JAPANESE FINELY PAINTED (MOSTLY GILDED) SATSUMA VASE. EARLY MEIJI. CHARACTERS OF IMMORTALS WITH HOLOS. NO MAKER'S MARK, IT WAS MANUFACTURED FOR INNER MARKET AT EARLY MEIJI PERIOD LOOKS VERY KOZAN OR MEIZAN STYLE.
This is a n early 20th c. 2 Carp pattern Bronze vase of Shunko (Takaoka doki). Carp is represented with silver inlay and engraving. It is produced very delicately and boldly. There is a signature at the bottom of the vase.(Shunko)
Original 18th Century Kitagawa Utamaro Japanese Woodblock Print
Original 18th Century Kitagawa Utamaro Japanese Woodblock Print Courtesans Kitagawa Utamaro (UK: /ˌuːtəˈmɑːroʊ/, US: /ˌʊt-‐/; Japanese: 喜多川 歌麿; c. 1753 – 31 October 1806) was a Japanese artist. He is one of the most highly regarded designers of ukiyo-‐e woodblock prints and paintings, and is best known for his bijin ōkubi-‐e "large-‐headed pictures of beautiful women" of the 1790s.
Pair of Satsuma Vases Meihi period,Hall marked, dating in the 19th century, Meiji period. Size: 21.5cm (or 8.5") high, approx.
JAPANESE HANGING SCROLL : UNGAI "Ebisu in Seaside" 73.5cm x 207cm / 28.9" x 81.4"
JAPANESE SATSUMA VASE 19TH CENTURY Japanese Satsuma Vase with outstanding workmanship. It is A large and heavy piece measuring 7.5 inches tall. Cobalt blue background decorated with rich flowerheads and scrolling vines. The two panel are beautiful with outdoor landscape scenes. One has Asian ladies amongst rich enameled Cherry Blossoms, bird, gold arbors, and very intricateDaises in an Array of colors. The other panel features multicolored bamboo, Beautiful large Hibiscus, tiny bell flowers. Songbirds fly above the scene. It is surely the work of 'Kinkozan.”
JAPANESE HANGING SCROLL : SUGA TATEHIKO "Samurai on Boat"61.6cm x 201.5cm / 24.2" x 79.3" Suga Tatehiko 菅 楯 彦 (1878-‐1963) Source: Guide to Modern Japanese Woodblock Prints: 1900-‐1975, Helen Merritt, University of Hawaii Press, 1992, p. 138. Suga Tatehiko was born in Tattori prefecture and moved to Osaka. His given name was Totaro. He learned Tosa-‐style painting from his father and studied Japanese and old Chinese literature which strongly influenced his drawing style. He painted scenes of history and customs in the yamato-‐e (Japanese pictures) style. He exhibited at the Nitten and was a member of the Osaka Art Society. He used the kanji seal Tatehiko on his prints.
JAPANESE HANGING SCROLL : KANO HISANOBU "Pine Tree and Benzaiten" 61.3cm x 191.5cm / 24.1" x 75.3" Kano Tsunenobu (1636 1713) Kano style painter at the former part of the Edo period (1603 - 1868).He served the Tokugawa Shogunate.Son of Kano Hisanobu. In 1650, when he was 15 years old, Tsunenobu succeeded to his father, the head of the Kobikicho Kano school in Edo.Tsunenobu also studied painting under Kano Tanyu. Tsunenobu is included in the Kano's Big Four, that are Motonubu, Eitoku, Tanyu and him.Tsunenobu helped earn a good reputation of the Kano school, especially the Kobikcho Kano school. Therefore, he was ordained as Hogen rank in 1704, and was ordained as Hoin rank in 1709 by the Tokugawa Shogunate. Â
Rare UKYO Koshirae TSUKA 18-‐19th C Japanese Edo Antique w Signed Fuchi With Meiji Gilt lacquered sword rest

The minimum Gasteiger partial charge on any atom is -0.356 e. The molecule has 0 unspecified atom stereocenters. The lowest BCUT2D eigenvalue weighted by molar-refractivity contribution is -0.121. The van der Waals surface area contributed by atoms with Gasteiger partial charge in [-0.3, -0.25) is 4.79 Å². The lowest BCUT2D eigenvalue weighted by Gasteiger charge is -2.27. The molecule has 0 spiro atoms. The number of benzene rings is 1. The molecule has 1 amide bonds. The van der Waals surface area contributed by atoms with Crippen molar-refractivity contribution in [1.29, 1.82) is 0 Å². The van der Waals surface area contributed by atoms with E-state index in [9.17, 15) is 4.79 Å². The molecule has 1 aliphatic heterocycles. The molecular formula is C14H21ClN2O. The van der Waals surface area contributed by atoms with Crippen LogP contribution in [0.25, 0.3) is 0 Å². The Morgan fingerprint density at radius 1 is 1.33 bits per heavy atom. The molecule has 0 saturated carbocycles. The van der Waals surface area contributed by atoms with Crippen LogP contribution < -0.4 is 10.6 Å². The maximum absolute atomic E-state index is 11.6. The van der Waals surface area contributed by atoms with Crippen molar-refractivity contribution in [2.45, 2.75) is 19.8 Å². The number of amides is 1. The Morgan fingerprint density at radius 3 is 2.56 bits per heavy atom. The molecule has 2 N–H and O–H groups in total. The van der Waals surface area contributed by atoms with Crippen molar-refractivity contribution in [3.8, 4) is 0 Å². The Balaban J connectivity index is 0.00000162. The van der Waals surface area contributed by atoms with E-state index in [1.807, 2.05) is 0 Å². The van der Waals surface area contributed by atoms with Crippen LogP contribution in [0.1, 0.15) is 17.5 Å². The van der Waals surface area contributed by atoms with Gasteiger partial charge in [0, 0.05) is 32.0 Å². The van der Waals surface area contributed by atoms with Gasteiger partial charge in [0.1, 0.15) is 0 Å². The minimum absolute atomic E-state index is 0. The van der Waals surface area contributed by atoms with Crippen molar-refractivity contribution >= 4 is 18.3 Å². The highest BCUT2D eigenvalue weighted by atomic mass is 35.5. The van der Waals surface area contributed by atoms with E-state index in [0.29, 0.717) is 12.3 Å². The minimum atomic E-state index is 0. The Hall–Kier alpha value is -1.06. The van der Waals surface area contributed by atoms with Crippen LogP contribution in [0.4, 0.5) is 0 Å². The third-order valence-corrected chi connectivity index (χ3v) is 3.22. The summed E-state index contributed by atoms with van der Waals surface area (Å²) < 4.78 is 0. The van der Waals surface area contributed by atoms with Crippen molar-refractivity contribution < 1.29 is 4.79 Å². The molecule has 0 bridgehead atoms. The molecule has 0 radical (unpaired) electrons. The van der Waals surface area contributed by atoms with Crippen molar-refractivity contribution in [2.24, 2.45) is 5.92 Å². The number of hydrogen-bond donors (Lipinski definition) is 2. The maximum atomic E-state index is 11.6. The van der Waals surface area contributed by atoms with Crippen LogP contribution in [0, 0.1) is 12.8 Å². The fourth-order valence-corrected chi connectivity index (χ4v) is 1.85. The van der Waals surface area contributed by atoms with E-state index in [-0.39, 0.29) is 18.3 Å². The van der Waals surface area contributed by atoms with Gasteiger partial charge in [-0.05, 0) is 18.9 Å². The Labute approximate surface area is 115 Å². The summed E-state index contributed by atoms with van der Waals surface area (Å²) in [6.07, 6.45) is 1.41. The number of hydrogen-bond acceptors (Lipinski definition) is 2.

Stirrups with Chrysanthemum mon of the Emperor of Japan Japan's Edo Period (which lasted from 1603-1868). These heavy stirrups are made of iron and are embellished with silver inlays of flowers and heraldic crests. The foot rests feature the remnants of rich red lacquer. These stirrups measure approximately 11" by 10 1/2" by 5 1/4," and together weigh 9 lbs. 10 oz. . The Chrysanthemum flower is a symbol of Japanese Royal Highness, the Emperor and his family. Only they can use the Seal and the royal order or decree is called the “Chrysanthemum Order”. The Chrysanthemum Seal is called “Kikumon” in Japanese. The Imperial Chrysanthemum Seal generally has 16 petals which represent the authority of the Emperor and it is present on the badges of every Diet (Parliament) member and also on Japanese passports. However, the 14 petal Chrysanthemum Seal is used by the other members of the Royal Family. At the Virginia Museum of Fine Art there is a similar pair described as follows: Pair of Stirrups with Chrysanthemum Design 鐵地菊文銀象嵌鐙一對 善左衛門永國作 江戶時代初期 Zenzaemon Nagakuni, Japanese (Artist), 17th century, Iron with silver inlay This pair of stirrups was cast in the shape of a cradle to support the feet of a rider. Lavishly inlaid silver chrysanthemum designs indicate this pair was intended for ceremonial use rather than for use on the battlefield. A samurai emblem (mon) below the buckle reveals the ownership of the Baba I clan, whose powerful army was known for its cavalry with lancers in the 16th century.
Suit of armor Edo period
NASHIJI KURA (saddle) w/gold Makie of YOROI (armor): EDO : 15.7 × 15.9 × 9.1"
JAPANESE WOODBLOCK PRINT by YOSHITOSHI (32 Aspects of Women) Tsukioka Yoshitoshi (Japanese: 月岡 芳年; also named Taiso Yoshitoshi 大蘇 芳年; 30 April 1839 – 9 June 1892) was a Japanese artist.[the last great master of the ukiyo-‐e genre of woodblock printing and painting. He is also regarded as one of the form's greatest innovators. His career spanned two eras – the last years of Edo period Japan, and the first years of modern Japan following the Meiji Restoration.